from “Singing in Style: Classic” by Edward F. Menerth

Published on octobre 13, 2009

Current Location: Home > Posts > from “Singing in Style: Classic” by Edward F. Menerth

For the Mozartian singer must use his voice with the same strength and agility as the ballet dancer uses his body. The appearance of smoothness and clarity conceals the fundamental strength that makes grace possible. It is truly the art that conceals art, for one must strain every fibre in order to mask the sweat of that effort. The singer must project a small, indefinable, yet living fragment of his essence out into the audience to act as a monitor and brake on everything he sings and does. It is the fragment of self one shares with all mankind, which must be sacrificed in order to live.

Singing in Style: Classic
Edward F. Menerth, Jr.
Music Educators Journal, Vol. 53, No. 1 (Sep., 1966), pp. 64-66+135-139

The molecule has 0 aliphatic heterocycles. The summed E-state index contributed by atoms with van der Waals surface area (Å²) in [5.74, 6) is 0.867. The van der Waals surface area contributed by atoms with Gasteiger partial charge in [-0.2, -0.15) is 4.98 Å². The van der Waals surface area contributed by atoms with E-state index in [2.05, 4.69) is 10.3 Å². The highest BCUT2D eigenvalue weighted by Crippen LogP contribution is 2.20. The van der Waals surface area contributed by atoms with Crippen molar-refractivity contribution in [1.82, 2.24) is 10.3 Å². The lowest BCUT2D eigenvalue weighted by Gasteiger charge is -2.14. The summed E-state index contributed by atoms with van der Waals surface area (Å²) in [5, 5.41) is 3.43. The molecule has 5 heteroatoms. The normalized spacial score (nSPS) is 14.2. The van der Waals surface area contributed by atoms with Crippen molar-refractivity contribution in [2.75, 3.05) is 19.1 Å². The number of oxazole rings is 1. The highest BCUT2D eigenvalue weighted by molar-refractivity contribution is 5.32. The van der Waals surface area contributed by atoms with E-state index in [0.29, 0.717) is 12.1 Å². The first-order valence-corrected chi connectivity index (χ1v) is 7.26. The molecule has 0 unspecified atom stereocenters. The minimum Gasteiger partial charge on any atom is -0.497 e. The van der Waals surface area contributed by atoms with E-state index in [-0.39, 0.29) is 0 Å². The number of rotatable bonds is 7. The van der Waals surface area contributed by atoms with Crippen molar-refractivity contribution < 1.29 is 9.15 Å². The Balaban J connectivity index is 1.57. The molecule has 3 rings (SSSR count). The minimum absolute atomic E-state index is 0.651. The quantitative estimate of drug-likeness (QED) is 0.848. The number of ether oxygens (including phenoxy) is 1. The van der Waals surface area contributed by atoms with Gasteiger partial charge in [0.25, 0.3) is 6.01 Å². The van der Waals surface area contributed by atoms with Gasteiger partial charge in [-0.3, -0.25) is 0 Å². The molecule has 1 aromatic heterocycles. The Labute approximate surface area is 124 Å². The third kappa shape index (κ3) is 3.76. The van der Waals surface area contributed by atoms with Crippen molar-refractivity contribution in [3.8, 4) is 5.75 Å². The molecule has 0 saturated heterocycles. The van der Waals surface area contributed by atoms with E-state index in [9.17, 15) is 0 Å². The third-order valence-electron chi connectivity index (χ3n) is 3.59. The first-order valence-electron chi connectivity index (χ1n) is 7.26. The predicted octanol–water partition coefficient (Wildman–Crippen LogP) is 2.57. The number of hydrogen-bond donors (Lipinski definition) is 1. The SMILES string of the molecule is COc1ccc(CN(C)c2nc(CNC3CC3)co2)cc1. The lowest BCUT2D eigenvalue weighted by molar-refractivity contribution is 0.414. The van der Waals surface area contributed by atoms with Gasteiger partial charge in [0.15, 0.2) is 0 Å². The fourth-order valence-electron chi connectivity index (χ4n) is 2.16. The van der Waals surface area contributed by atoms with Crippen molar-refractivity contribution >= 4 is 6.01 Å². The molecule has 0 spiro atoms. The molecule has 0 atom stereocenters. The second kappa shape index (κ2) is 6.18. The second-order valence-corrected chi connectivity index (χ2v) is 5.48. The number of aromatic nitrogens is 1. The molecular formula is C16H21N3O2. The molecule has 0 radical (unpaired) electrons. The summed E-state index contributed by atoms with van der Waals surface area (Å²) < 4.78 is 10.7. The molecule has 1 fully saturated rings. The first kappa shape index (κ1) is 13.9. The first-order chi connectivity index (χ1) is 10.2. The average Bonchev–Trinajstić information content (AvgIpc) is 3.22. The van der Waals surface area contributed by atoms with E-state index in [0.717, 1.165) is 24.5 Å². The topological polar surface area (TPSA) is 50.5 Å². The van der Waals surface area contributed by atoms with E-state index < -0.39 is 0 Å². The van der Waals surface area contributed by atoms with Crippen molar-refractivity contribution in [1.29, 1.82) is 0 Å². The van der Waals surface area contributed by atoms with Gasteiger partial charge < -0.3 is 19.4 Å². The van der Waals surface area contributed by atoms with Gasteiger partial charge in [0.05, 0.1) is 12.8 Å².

Published by: MENC: The National Association for Music Education
Stable URL:

Thank-you for reading!

If you appreciated this piece and would like to support my life and work, you can buy me a coffee. I am so grateful for every contribution.


Pour répondre à la question : "Est-ce que vous chantez toujours ?"

I have learned that there is a difference between my physical voice, and my voice in the broader sense. I have mastered my physical voice – all the nuances, the breaking points; learned the ways my voice likes to move and blossom. There is freedom and joy in the practise of using my voice in that way on stage. But I needed something more.

La magie de la vulnérabilité : Un an de sobriété

Inspirée par une petite puce en plastique argentée qui se trouvait dans ma poche et qui portait l'inscription "Women in Recovery" d'un côté et la prière de la sérénité de l'autre (et par mon téléphone rempli de nouveaux numéros), j'ai découvert un désir en moi que je ne savais même pas que je voulais avant d'entrer dans cette réunion. Je voulais me retrouver.